Instead, a new framework is established, whereby we need to search for non-living components (i.e. the building blocks) and see how they can interact together. Once we have that information, we can speculate on the origins of a complete system. It is this system that we call life.
This is ideal from not only a philosophical standpoint, but also a practical and methodological one. This program allows speculation to be restricted to only the last step – the emergence of the system. The first two steps can be examined with experiments and lab work, meaning that origin of life research fulfils the criteria of being scientific, instead of being filled with “just-so” stories.
Keeping with the historical theme, I identified three milestones in origin of life research.
The first is this excerpt from a letter from Charles Darwin to his favourite pen pal Joseph D. Hooker. It was published posthumously and garnered attention quickly and its reputation is now cemented – it’s the famous “warm little pond” letter. As a sidenote, this is not representative of Darwin’s thoughts on the origin of life, but merely a reaction to origin of life theories floating around at the time.
These theories can be lumped into 3 categories:
Divine intervention: i.e. creation myths.
Spontaneous generation: The idea that life can spontaneously arise. Although disproven by Louis Pasteur in the 1860s in the same experiments that led to the establishment of the germ theory of disease, spontaneous generation remained popular, and this letter was partly a reaction to Sir Richard Owen’s claim of having seen it with his own eyes (it was actually just meiobenthic worms creeping out of the sand, nothing more).
Panspermia: A theory that persists until today in both serious and silly fashions. This is the idea that life was seeded from outer space by meteors. The silly way to think of this is that bacteria or other unicellular organisms were brought here complete; a plausible scenario is that the chemical building blocks of life were transported by meteors.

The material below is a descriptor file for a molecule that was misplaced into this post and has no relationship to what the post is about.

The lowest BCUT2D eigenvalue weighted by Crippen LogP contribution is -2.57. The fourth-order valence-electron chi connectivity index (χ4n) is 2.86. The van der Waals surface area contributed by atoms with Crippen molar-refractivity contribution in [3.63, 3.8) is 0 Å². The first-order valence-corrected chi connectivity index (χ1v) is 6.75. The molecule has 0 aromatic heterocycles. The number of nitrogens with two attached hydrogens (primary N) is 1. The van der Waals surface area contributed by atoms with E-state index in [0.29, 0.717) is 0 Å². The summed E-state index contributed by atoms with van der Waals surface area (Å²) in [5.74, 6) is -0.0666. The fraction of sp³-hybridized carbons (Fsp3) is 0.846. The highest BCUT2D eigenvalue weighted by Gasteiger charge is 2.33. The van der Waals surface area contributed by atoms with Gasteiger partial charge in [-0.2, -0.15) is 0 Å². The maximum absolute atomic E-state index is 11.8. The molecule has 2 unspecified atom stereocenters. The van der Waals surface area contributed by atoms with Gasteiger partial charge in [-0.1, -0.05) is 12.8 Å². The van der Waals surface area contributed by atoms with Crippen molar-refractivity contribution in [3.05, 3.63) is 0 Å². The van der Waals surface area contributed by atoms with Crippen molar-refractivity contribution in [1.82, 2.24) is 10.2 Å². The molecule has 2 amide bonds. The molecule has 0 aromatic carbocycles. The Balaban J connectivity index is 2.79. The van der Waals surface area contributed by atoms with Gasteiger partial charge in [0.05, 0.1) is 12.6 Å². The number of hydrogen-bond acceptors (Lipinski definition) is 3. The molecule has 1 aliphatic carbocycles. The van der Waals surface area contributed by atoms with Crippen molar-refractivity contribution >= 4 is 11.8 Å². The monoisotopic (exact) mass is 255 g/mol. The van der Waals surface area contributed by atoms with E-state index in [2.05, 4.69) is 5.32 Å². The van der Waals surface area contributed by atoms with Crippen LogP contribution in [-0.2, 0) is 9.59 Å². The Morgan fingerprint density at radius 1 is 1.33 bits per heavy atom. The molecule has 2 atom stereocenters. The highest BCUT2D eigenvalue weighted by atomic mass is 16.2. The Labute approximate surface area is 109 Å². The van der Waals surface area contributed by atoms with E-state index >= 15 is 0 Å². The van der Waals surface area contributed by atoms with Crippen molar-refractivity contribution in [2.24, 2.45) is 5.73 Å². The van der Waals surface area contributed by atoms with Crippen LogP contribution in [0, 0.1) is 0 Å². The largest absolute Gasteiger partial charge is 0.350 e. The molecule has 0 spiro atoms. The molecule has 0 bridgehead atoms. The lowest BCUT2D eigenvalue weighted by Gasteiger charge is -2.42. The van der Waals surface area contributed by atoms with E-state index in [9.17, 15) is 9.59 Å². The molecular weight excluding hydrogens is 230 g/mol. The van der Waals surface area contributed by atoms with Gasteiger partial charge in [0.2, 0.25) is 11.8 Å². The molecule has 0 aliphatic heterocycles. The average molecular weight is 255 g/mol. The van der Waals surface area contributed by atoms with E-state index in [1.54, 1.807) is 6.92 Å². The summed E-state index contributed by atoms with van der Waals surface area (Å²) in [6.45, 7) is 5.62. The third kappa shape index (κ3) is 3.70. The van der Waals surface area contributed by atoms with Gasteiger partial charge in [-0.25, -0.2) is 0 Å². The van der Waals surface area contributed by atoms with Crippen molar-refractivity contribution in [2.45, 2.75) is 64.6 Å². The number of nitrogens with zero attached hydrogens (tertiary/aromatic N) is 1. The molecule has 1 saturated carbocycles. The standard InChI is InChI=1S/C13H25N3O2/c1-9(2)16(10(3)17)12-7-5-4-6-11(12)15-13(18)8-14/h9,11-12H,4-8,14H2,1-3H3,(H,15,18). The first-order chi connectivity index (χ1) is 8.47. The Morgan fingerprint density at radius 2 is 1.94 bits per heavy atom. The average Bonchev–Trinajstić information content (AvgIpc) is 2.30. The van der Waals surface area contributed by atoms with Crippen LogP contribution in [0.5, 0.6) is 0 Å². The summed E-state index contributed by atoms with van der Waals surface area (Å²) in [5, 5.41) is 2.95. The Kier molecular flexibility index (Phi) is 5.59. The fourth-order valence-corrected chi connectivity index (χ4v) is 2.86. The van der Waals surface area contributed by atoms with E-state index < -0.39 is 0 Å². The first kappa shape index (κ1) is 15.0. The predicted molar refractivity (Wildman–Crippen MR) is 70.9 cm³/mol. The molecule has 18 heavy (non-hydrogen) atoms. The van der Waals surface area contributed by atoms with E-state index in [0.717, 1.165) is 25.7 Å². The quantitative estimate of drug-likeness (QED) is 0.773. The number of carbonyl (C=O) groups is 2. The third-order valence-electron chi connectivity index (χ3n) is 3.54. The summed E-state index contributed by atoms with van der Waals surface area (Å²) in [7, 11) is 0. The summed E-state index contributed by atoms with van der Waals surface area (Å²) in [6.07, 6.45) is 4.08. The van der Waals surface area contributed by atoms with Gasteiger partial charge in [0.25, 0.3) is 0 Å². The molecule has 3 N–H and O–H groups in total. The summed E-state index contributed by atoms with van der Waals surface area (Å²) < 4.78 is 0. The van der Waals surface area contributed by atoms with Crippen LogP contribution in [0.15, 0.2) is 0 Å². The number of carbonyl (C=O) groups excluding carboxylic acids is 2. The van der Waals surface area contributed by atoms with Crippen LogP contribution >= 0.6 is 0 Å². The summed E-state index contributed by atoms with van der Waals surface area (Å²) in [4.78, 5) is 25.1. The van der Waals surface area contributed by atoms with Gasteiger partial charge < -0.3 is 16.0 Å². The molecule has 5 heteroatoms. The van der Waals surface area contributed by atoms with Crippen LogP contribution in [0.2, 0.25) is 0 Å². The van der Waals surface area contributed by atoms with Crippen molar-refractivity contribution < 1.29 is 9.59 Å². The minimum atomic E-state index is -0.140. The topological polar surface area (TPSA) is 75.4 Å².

What Charles Darwin is endorsing here is none of those. Instead, he is talking about abiogenesis: that the chemical building blocks of life (amino acids, etc.) can be formed by natural, chemical means.
This is the only logical way to think about the origin of our abiotic components. It also incorporates the idea of panspermia: the chemicals, wherever they came from, must also have formed by abiogenesis.
But abiogenesis, at Darwin’s time, was still a hypothesis. Urea could be synthesised, as could a couple of other vital biological molecules, but these were not thought of in terms of origin-of-life research. There was no real laboratory test of abiogenesis yet.
Recommended Reading: Peretó, J., Bada, J. L. & Lazcano, A. 2009. Charles Darwin and the Origin of Life. Origins of Life and Evolution of the Biosphere 39, 395-406. [On Darwin’s thoughts about the origin of life.]
The next milestone comes courtesy of Alexander Oparin, a brilliant Russian chemist who, in 1924, published this book (title supposedly translates to “The Origin of Life” or something similar).
His hypothesis is outlined in the picture. I consider this a milestone because while it is speculation, his scenarios are plausible and grounded in chemistry. They can easily be tested in the lab.
In 1936 (1938 in English), he greatly expanded his ideas and released a new book called The Origin of Life. In this new one, he synthesised and reviewed all previous work done in relevant organic, inorganic and geochemistry, as well as work done on membranes and self-assembling chemicals.
The result is an outstanding achievement with a lot of creative, but realistic, ideas and hypotheses. This is a book that anyone interested in the origin of life should read. Many of his ideas are now wrong and outdated. But the thinking behind them is spot-on and underlies how we currently go about the origin of life research, as we’ll see later.
The third, and by far most significant, milestone is the Urey-Miller experiment. First, some history: Harold Urey was a professor at the University of Chicago in the 1950s, where he held a lecture series on the origin of life. Stanley Miller attended it and was very impressed, particularly when Urey mentioned the lack of abiogenesis experiments. A year later, Miller asked to do a Ph.D. under Urey’s supervision, outlining this experiment. After some lukewarm resistance by Urey, Miller was accepted.